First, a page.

Power & Market

The Makings of a Fed Chair

The speculation of whether Biden will reappoint Powell has been gaining media attention, as Powell’s term expires in February of next year. A few peculiarities stand out, as reported by the New York Times when they asked:

Should he reappoint Jerome Powell to lead the Federal Reserve when Mr. Powell’s term ends early next year, or select a replacement who is more fully aligned with the Democratic policy agenda?

But what about Fed independence?

We’ve long been told the Fed acts independently, ensuring the President and his cabinet does not control the nation’s fiscal and monetary policies. This reads as though the Fed should properly align itself to carry out the bidding of the ruling party.

It gets stranger! Earlier this week, two Democrat Senators, John Dodd and Barney Frank urged Biden to reappoint Powell for a second term. Reuters reports that the Senators believe:

Powell’s approach to monetary policy - downplaying the risk of inflation in favor of encouraging stronger employment gains - would help Biden achieve his broader economic goals.

Any notion of appointing a Fed chair to help Biden achieve his goals flies in the face of Fed independence and raises alarms as to the state of monetary policy in America. The exact quote, as written in The Hill, sounds more bizarre. When referring to Powell, the Senators wrote:

His denial that excessive inflation is either imminent or inevitable given current Fed policy comes from a Trump appointee (as chair, although not initially as a governor) not previously known as a liberal and/or a subscriber to the “deficits don’t matter” school. 

Powell, who apparently downplayed the increase in prices, really impressed the Senators. They effectively approve of the Fed misleading the public, and clearly… debt doesn’t matter.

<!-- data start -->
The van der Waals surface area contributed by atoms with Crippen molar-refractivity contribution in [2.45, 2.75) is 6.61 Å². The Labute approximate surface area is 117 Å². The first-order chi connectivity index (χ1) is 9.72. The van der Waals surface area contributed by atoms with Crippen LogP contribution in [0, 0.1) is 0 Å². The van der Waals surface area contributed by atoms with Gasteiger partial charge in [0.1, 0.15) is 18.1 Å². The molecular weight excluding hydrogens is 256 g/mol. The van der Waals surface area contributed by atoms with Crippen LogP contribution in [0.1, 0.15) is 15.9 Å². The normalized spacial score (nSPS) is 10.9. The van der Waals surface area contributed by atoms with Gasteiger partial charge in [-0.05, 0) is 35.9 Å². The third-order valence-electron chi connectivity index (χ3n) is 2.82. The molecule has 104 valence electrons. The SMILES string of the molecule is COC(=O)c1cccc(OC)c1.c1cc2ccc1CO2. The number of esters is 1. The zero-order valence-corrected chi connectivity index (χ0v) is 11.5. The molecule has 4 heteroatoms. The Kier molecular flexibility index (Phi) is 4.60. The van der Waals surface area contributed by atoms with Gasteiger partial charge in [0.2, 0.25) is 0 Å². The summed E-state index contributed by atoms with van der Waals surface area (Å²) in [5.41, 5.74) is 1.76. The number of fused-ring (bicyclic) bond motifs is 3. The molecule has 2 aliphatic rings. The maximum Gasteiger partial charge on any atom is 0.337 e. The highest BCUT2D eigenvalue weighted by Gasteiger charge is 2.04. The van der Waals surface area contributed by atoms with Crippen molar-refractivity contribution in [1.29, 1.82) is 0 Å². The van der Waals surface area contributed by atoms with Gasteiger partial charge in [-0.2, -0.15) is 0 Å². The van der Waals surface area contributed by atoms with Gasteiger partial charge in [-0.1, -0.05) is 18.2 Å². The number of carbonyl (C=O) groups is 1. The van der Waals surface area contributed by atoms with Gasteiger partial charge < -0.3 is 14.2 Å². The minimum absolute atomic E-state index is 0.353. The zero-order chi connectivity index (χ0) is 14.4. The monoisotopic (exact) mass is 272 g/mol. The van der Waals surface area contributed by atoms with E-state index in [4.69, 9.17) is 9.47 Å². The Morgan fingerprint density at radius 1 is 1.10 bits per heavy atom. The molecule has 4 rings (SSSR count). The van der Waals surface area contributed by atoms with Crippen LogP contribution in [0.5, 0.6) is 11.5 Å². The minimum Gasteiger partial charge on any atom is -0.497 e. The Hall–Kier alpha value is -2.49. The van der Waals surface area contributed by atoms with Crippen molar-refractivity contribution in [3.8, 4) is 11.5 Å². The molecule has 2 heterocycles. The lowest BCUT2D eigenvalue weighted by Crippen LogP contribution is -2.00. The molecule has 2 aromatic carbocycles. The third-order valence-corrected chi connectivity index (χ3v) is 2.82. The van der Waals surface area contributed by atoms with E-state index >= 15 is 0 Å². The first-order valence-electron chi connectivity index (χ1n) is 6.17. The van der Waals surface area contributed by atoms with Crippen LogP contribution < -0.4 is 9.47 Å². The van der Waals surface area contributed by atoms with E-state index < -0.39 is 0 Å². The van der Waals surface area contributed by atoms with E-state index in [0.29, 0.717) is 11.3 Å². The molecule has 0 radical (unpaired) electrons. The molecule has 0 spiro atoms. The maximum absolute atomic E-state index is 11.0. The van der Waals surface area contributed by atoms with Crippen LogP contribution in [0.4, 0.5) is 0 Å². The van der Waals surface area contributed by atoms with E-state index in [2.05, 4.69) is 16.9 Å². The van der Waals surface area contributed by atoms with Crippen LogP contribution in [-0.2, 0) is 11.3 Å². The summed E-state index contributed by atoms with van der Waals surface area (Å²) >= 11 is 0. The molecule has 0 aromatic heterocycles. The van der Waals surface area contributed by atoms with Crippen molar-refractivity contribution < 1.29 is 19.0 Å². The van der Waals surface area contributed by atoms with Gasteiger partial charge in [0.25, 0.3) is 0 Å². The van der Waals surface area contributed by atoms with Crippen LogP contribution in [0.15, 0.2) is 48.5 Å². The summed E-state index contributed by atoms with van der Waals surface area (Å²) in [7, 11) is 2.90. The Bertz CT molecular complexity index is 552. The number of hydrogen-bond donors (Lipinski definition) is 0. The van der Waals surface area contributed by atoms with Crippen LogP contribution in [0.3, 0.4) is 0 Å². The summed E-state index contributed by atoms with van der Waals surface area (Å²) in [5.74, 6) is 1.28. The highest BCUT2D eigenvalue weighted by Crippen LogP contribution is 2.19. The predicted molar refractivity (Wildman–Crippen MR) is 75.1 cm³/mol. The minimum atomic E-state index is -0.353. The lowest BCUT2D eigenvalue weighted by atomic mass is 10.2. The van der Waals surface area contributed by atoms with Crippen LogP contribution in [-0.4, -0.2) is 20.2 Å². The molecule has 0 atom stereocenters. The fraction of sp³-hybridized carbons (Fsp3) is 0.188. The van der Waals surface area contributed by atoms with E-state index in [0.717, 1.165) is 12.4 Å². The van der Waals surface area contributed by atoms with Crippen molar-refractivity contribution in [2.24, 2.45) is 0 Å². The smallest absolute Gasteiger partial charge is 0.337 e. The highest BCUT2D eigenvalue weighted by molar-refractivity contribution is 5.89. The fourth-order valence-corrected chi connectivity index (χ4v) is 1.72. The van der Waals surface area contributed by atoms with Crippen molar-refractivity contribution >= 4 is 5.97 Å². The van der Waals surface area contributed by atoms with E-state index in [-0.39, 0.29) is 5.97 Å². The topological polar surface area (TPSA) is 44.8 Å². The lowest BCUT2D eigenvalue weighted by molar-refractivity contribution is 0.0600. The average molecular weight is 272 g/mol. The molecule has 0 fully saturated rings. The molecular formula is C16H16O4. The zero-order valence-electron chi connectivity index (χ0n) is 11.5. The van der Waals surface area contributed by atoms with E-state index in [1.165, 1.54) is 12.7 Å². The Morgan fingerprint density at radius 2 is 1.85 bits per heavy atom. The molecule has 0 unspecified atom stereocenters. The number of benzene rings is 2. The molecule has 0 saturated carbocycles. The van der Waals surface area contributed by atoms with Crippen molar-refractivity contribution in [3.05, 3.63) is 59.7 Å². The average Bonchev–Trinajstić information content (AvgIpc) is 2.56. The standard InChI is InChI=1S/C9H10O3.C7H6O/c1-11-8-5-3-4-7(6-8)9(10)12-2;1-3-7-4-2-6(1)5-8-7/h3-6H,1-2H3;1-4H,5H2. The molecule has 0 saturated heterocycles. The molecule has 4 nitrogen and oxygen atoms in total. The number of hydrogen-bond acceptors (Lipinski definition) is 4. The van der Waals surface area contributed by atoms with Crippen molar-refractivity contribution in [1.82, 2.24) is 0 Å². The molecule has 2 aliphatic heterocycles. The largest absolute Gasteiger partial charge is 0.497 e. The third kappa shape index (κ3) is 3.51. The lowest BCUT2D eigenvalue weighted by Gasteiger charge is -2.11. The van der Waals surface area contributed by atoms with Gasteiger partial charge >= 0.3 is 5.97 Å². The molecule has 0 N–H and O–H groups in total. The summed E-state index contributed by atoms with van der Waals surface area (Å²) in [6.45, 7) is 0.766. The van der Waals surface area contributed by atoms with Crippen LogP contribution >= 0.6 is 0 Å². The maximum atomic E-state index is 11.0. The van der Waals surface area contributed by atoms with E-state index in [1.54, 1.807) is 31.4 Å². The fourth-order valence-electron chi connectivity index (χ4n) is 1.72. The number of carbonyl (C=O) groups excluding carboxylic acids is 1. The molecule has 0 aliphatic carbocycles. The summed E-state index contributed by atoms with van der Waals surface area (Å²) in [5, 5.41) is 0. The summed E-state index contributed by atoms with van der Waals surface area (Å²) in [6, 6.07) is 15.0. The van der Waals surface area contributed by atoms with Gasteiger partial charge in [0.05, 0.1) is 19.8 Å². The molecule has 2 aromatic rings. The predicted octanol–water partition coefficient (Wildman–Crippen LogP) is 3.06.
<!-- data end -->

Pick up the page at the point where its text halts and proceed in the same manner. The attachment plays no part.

The Senators followed with:

Immediately, for moderate Democrats, Powell offers both a much bigger shield against conservative accusations of fiscal irresponsibility than the same actions coming from a newly appointed liberal. 

Providing three additional reasons why Powell makes for a good chair:

First, these were not major attacks on the legislation, and nothing in Powell’s performance contradicts his assertion that he supports the basic framework we put in place.

The Fed chair is supposed to be responsible for monetary policy. This should have nothing to do with any framework the ruling political party has in place.

Second… it is wholly implausible that Powell would initiate controversial deregulatory steps while he continues to focus on the economy.

This only becomes admirable if one is of the mindset that deregulation is bad or that it would cause too much of a headache if politicians were forced to go through any deregulation proceedings. The Senators concluded that:

Finally, as to climate change: Nothing a Fed led by a liberal Biden replacement could do on its own would be nearly as important in dealing with this issue as the substantive provisions in the legislative package that the reappointment of Powell would facilitate.

While somewhat childish, they’re argument is that it’s better for a Republican to tackle climate change through the Federal Reserve than a Democrat.

Again, it just seems all so strange. An unapologetic endorsement for Powell comes not on the basis of virtue, economic acumen, or any past accomplishment; rather, his ability to make the party, for all intents and purposes, look good while playing by their rules.

Note: The views expressed on Mises.org are not necessarily those of the Mises Institute.
What is the Mises Institute?

The Mises Institute is a non-profit organization that exists to promote teaching and research in the Austrian School of economics, individual freedom, honest history, and international peace, in the tradition of Ludwig von Mises and Murray N. Rothbard. 

Non-political, non-partisan, and non-PC, we advocate a radical shift in the intellectual climate, away from statism and toward a private property order. We believe that our foundational ideas are of permanent value, and oppose all efforts at compromise, sellout, and amalgamation of these ideas with fashionable political, cultural, and social doctrines inimical to their spirit.

Become a Member
Mises Institute